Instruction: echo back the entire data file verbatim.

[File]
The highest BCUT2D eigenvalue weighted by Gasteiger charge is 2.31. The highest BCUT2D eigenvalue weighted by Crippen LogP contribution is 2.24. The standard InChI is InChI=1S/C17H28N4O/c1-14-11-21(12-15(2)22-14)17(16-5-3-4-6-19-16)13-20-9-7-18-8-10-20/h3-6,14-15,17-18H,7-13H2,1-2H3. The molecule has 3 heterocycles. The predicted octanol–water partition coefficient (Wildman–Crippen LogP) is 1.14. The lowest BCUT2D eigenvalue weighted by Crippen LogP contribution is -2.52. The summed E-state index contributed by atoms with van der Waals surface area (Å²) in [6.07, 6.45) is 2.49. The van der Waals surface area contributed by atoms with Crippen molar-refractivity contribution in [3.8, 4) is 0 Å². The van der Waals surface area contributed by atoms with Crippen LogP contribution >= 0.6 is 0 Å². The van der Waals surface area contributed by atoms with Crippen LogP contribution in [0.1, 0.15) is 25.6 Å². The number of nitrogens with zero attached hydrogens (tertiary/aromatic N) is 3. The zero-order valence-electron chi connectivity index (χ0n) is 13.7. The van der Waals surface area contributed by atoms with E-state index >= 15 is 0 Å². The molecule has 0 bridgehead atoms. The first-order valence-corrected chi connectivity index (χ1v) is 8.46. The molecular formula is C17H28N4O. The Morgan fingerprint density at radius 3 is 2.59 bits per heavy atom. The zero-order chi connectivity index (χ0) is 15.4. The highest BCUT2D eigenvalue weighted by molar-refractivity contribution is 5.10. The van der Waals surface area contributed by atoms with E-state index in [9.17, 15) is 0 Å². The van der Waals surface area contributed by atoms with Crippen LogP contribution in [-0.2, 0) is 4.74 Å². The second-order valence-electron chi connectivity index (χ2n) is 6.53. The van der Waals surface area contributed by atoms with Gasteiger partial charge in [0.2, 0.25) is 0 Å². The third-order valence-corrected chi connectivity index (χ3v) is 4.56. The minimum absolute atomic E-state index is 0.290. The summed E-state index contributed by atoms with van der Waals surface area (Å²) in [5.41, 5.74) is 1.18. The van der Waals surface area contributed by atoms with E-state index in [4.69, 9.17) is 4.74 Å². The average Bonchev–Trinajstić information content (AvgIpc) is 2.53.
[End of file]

The highest BCUT2D eigenvalue weighted by Gasteiger charge is 2.31. The highest BCUT2D eigenvalue weighted by Crippen LogP contribution is 2.24. The standard InChI is InChI=1S/C17H28N4O/c1-14-11-21(12-15(2)22-14)17(16-5-3-4-6-19-16)13-20-9-7-18-8-10-20/h3-6,14-15,17-18H,7-13H2,1-2H3. The molecule has 3 heterocycles. The predicted octanol–water partition coefficient (Wildman–Crippen LogP) is 1.14. The lowest BCUT2D eigenvalue weighted by Crippen LogP contribution is -2.52. The summed E-state index contributed by atoms with van der Waals surface area (Å²) in [6.07, 6.45) is 2.49. The van der Waals surface area contributed by atoms with Crippen molar-refractivity contribution in [3.8, 4) is 0 Å². The van der Waals surface area contributed by atoms with Crippen LogP contribution >= 0.6 is 0 Å². The van der Waals surface area contributed by atoms with Crippen LogP contribution in [0.1, 0.15) is 25.6 Å². The number of nitrogens with zero attached hydrogens (tertiary/aromatic N) is 3. The zero-order valence-electron chi connectivity index (χ0n) is 13.7. The van der Waals surface area contributed by atoms with E-state index >= 15 is 0 Å². The molecule has 0 bridgehead atoms. The first-order valence-corrected chi connectivity index (χ1v) is 8.46. The molecular formula is C17H28N4O. The Morgan fingerprint density at radius 3 is 2.59 bits per heavy atom. The zero-order chi connectivity index (χ0) is 15.4. The highest BCUT2D eigenvalue weighted by molar-refractivity contribution is 5.10. The van der Waals surface area contributed by atoms with E-state index in [9.17, 15) is 0 Å². The van der Waals surface area contributed by atoms with Crippen LogP contribution in [-0.2, 0) is 4.74 Å². The second-order valence-electron chi connectivity index (χ2n) is 6.53. The van der Waals surface area contributed by atoms with Gasteiger partial charge in [0.2, 0.25) is 0 Å². The third-order valence-corrected chi connectivity index (χ3v) is 4.56. The minimum absolute atomic E-state index is 0.290. The summed E-state index contributed by atoms with van der Waals surface area (Å²) in [5.41, 5.74) is 1.18. The van der Waals surface area contributed by atoms with E-state index in [4.69, 9.17) is 4.74 Å². The average Bonchev–Trinajstić information content (AvgIpc) is 2.53.